Also with HospitalityGreen are two full-day classes for the restaurant and hospitality industries. A core of information will tell participants what it means to be green, and how sustainability affects business.
“The attendees from the companies will get a few days of training, and they go back out to their employers and start doing their audit,” he said. “The bottom line here is to save the businesses money, but also to get a designation as a green restaurant or a green hotel. That has huge implications, especially in this area, where people are environmentally conscious.”
With ECONTC, Holyoke Community College has implemented a series of courses for the building trades. Using metrics set by the Building Performance Institute, a national organization for energy-efficient standards, the classes include “BPI Building Analyst/Envelope Training,” “BPI Heating Professional Training and Certification,” and “Residential Energy Services Network and Home Energy Rating Systems Rater Training and Certification.”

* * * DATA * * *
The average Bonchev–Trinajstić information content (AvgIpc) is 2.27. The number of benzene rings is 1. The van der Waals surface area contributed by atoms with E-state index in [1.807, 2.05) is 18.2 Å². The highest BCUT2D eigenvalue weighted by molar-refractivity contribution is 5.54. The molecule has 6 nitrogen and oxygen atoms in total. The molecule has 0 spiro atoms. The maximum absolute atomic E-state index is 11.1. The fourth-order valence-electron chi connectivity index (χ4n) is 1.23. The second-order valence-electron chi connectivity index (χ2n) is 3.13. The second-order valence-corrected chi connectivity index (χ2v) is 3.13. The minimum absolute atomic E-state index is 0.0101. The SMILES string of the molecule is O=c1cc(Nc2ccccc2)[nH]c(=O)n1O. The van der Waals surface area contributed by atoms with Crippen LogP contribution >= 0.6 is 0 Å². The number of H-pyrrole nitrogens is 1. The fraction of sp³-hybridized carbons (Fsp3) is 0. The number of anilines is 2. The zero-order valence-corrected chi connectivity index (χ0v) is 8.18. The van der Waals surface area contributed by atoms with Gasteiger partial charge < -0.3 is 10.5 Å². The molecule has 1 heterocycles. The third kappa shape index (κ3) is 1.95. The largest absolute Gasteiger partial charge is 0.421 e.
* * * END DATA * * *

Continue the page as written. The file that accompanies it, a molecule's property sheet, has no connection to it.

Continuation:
“For all this new programming,” Hensley said, “our mission is twofold. It’s to help companies save money, or make more money, in the case of green-lodging and green-restaurant certification. We expect that those companies who get certified will get more business. And on the other hand, it’s to help companies and homeowners who will be impacted by these trained people, to be included in what it means to be a green community in this region.”

Talkin’ ’bout an Evolution